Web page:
View Mobile Site
 

Ask the Expert

Signal Photos

 

Souise Elerding: Interviewing with an upper edge

You've got manners

Posted: June 10, 2010 10:55 p.m.
Updated: June 11, 2010 4:55 a.m.
 

You've made it to the interview segment. Statistics show that as much as 86 percent of an interview is the nonverbal messages sent to the interviewer by the interviewee. The slogan ‘7-11' weighs a lot here: in seven seconds, people will have made 11 judgments about you. It's critical to telegraph your positive attributes, in a short time period, to make the best impression.

Company owners and staff who hire and fire continually complain today that a high number of the people who come looking for jobs are completely unprepared and lack professional polish.

Interviewers are looking for a good work ethic, skills and ‘something extra.' Too many candidates fall short in one or all three areas.

To keep your upper edge during the interview process, think of it as an opportunity - not an interrogation. Review these helpful tips.

Thou shall not steal:
Being late for an interview is stealing a precious commodity from the people waiting for you. They don't look upon it favorably. Punctuality is imperative. Be polite and be on time. For your own benefit, arriving a little early, finding your way through the parking structure and locating the assigned company offices can help de-stress your mind and add self-confidence.

Mirror on the wall:
Use a full-length mirror, it says so much, such as it's good manners to be well-groomed. Clean hair, skin and breath are imperative. Be aware of overpowering fragrances. Hands are used in many communicative ways, so pay attention to detail with clean, manicured hands and nails.

Dressing for two:
When selecting your interview wardrobe, dress for the authentic you first, ensuring your clothes best represent who you are. Secondly, show respect to the people you will be engaging by dressing to mirror the culture or branding of their company.

Call ahead and ask if the company has a dress code. Studies show that 73 percent of interviewers are turned off by unusual hair color, 82 percent are turned off by nontraditional attire and 60 percent object to obvious tattoos. Your appearance could be interpreted as a reflection of your work.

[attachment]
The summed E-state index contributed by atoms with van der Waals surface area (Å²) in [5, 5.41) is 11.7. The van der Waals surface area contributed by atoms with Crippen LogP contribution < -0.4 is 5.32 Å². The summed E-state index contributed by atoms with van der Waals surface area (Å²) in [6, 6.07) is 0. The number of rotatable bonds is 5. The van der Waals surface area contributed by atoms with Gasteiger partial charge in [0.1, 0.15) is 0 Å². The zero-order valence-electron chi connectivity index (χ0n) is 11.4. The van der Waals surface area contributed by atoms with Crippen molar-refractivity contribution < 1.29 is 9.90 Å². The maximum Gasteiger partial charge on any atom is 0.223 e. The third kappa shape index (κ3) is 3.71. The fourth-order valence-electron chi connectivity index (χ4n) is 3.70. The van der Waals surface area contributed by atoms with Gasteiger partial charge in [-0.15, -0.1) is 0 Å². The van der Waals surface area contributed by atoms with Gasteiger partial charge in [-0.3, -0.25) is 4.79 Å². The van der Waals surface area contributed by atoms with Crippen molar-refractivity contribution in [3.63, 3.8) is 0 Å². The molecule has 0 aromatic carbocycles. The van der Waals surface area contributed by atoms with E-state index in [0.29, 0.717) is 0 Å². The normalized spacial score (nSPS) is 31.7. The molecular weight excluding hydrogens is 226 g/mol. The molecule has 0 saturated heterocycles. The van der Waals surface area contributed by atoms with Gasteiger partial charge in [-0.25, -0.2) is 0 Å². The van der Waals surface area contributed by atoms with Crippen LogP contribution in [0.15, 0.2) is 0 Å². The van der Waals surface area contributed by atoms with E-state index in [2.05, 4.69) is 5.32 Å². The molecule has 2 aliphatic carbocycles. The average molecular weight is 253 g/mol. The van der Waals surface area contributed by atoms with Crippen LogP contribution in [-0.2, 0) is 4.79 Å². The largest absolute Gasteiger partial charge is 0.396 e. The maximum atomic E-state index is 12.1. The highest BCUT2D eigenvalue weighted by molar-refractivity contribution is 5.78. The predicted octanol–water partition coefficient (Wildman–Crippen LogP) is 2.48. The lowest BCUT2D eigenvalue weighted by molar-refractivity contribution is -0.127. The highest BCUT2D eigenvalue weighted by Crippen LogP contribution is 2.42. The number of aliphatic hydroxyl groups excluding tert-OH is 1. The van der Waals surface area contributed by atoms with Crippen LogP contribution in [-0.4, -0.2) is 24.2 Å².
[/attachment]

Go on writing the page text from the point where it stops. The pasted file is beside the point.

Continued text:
Fatal distractions:
To maintain a professional focus, keep accessories to a minimum so interviewers hear what you have to say and are not distracted by noisy earrings or bracelets, dramatic makeup, tight or revealing clothing or wild hairstyles. Polish your shoes and carry a scratch-free briefcase or handbag.

The perfect touch: Your handshake is an important signal ­- offer a firm handshake to the interviewer when you arrive to show confidence. Avoid the knuckle breaker or the limp fish handshake. It is not necessary to shake hands with a large panel of people. Wait before you sit: Often there is a strategy as to where each person in the meeting will be sitting. Be aware that your place may be pre-chosen for you this time. Be cordial in accepting that seat.

Quality speaks volumes: Bring a quality pen to the meeting, along with a leather folder or neat notebook.

Them and me: Learn as much as you can about the company you'll interview with. Do your homework.
Check the company website for its purpose and function. Know the size of the business, any political positions, social stances and its reputation in general. Determine if you will feel comfortable in this working environment and where you see yourself fitting in with this company.

Prior to the interview, make sure you know how to correctly pronounce the name of the company. And as much as possible, learn about the people you will be meeting.

When it comes to information about you, be prepared to share your work history, job skills and positive achievements. Demonstrate who you are as a person, as well as highlight what you can bring to this company.

In the final analysis, to gain the upper edge as you sit across the desk from your interviewer, display good manners, be considerate in your dialogue and show respect to the company by knowing as much about them as you can. Be relaxed, have good eye contact at all times throughout your interaction, and respond with enthusiam. You'll win.

Always follow up with a nice note, thanking the interviewers for their time and your opportunity to meet with them. It's a classy move that will long be remembered.

Louise Elerding is a manners, etiquette, and personal appearance coach and the author of "You've Got Manners!," an illustrated series of children's books.

For information on table manners classes held at the Salt Creek Grille in Valencia and to submit questions for the "You've Got Manners" column, call (800) 326-8953 or email MannersA2Z@aol.com. Website: www.youvegotmanners.com.

Comments

Commenting not available.
Commenting is not available.

 
 

Powered By
Morris Technology
Please wait ...